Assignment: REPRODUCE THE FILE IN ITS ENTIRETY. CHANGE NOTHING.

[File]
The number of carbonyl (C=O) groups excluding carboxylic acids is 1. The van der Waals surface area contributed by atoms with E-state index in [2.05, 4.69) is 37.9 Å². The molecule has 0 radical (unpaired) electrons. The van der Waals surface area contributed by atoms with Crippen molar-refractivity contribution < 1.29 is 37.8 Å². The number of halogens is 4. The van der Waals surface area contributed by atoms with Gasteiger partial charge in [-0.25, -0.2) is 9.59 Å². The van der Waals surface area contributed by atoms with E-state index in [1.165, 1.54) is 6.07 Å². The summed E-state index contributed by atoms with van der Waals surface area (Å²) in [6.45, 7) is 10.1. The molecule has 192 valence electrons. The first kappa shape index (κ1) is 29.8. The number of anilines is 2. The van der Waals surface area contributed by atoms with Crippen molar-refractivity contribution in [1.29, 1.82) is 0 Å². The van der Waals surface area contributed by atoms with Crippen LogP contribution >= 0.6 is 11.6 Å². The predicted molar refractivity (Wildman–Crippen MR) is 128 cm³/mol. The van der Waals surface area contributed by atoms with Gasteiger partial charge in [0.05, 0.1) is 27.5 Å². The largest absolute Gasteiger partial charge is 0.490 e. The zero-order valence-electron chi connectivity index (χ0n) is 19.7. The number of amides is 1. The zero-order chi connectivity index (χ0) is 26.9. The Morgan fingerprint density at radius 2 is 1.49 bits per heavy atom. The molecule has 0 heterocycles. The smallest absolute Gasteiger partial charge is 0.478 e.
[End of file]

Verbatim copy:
The number of carbonyl (C=O) groups excluding carboxylic acids is 1. The van der Waals surface area contributed by atoms with E-state index in [2.05, 4.69) is 37.9 Å². The molecule has 0 radical (unpaired) electrons. The van der Waals surface area contributed by atoms with Crippen molar-refractivity contribution < 1.29 is 37.8 Å². The number of halogens is 4. The van der Waals surface area contributed by atoms with Gasteiger partial charge in [-0.25, -0.2) is 9.59 Å². The van der Waals surface area contributed by atoms with E-state index in [1.165, 1.54) is 6.07 Å². The summed E-state index contributed by atoms with van der Waals surface area (Å²) in [6.45, 7) is 10.1. The molecule has 192 valence electrons. The first kappa shape index (κ1) is 29.8. The number of anilines is 2. The van der Waals surface area contributed by atoms with Crippen molar-refractivity contribution in [1.29, 1.82) is 0 Å². The van der Waals surface area contributed by atoms with Crippen LogP contribution >= 0.6 is 11.6 Å². The predicted molar refractivity (Wildman–Crippen MR) is 128 cm³/mol. The van der Waals surface area contributed by atoms with Gasteiger partial charge in [0.05, 0.1) is 27.5 Å². The largest absolute Gasteiger partial charge is 0.490 e. The zero-order valence-electron chi connectivity index (χ0n) is 19.7. The number of amides is 1. The zero-order chi connectivity index (χ0) is 26.9. The Morgan fingerprint density at radius 2 is 1.49 bits per heavy atom. The molecule has 0 heterocycles. The smallest absolute Gasteiger partial charge is 0.478 e.